People don’t like to be pressured. They like to buy but they don’t like to be sold. By planning your presentation carefully and understanding the wants and needs of the potential customer, you’ll make more than your share of sales.

How to search for a Job: Step by Step

In your job search, you’ve got to be organized. Use this step by step guide to track your professional goals and your progress towards them.

1) First, create a timeline for your job search.  Although there’s nothing quite like the passage of time between pay days to keep you motivated, give yourself a broad time line: set a career goal, a date to achieve that goal and lay out a quick road map of job searching, applications, networking and interviewing. Then, start your search!

2) Begin with an online job board like SoftwareSalesJobs.com or a career building tool like Glassdoor to brainstorm job titles and potential companies. It’s great to know what you want to do in your work, but you must also know which job titles encompass the work you’d like to do. Make a rough list of potential companies and jobs you are interested in. You can make a list on paper or use a Word doc or Excel worksheet. Then, using your list…..

2) Review each company’s website. You can review company Career pages to see roles they are hiring and get an initial sense of fit. Check out the “About”, “Who we are” and “Media” sections for information on company philosophy. You may even discover what skills sets they are looking for or potential gaps that you can fill. Next…

3) Review job boards to see their active postings and add to the list of potential companies you are interested in. You can now begin refining your list of jobs/companies of interest to a list of jobs you will apply for and people you will contact to pursue openings.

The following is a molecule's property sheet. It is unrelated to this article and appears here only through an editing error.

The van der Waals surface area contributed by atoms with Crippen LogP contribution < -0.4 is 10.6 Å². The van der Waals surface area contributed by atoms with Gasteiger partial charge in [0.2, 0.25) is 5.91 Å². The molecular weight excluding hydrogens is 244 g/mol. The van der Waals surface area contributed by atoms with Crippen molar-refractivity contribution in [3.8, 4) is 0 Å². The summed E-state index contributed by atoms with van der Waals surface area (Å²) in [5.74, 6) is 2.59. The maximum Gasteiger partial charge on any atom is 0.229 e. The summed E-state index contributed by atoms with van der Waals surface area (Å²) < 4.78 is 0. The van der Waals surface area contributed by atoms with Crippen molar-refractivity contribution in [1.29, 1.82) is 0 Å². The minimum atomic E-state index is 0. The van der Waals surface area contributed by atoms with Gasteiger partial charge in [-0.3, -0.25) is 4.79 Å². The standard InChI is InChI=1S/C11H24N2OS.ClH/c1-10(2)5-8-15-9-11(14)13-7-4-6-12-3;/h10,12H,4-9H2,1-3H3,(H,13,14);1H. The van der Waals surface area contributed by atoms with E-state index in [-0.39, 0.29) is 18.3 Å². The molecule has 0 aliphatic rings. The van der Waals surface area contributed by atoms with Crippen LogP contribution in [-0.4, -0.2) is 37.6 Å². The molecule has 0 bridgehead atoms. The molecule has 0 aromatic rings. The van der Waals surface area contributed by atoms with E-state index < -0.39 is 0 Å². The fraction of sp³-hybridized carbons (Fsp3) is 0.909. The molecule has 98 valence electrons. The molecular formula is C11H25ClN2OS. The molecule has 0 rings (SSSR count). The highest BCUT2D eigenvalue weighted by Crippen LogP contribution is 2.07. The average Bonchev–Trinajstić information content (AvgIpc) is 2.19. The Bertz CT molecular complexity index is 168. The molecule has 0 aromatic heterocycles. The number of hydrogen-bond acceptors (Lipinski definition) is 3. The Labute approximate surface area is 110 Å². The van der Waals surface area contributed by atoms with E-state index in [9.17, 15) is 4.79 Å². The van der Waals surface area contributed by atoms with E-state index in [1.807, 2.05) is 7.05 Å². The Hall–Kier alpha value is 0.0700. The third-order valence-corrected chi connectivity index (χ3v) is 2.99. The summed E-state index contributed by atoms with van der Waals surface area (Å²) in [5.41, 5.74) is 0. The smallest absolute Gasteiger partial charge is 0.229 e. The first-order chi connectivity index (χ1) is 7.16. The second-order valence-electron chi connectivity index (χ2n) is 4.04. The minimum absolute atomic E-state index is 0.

4) Head over to LinkedIn and create your profile if you do not already have one. Here, you can find out if you have any contacts that work in your desired field. This will give you a sense of what your network looks like and opportunities with which you may have greater success. Add any new information to your job search list.

Following this initial search, you’ll need to start applying to jobs, begin networking and continue tracking your progress…..

6) Start Applying! In your timeline, note dates that applications are due or start a calendar to schedule networking meetings, job application due dates, dates to follow up on applications, and follow up with contacts and future events you’d like to attend.

5) Continue to review LinkedIn, job boards and company web pages. This may alert you to job fairs, conferences, meet ups or events in your area. At these events you’ll meet potential contacts or employers or even apply directly for jobs – you may even find out about other fields that you may have the right skills for.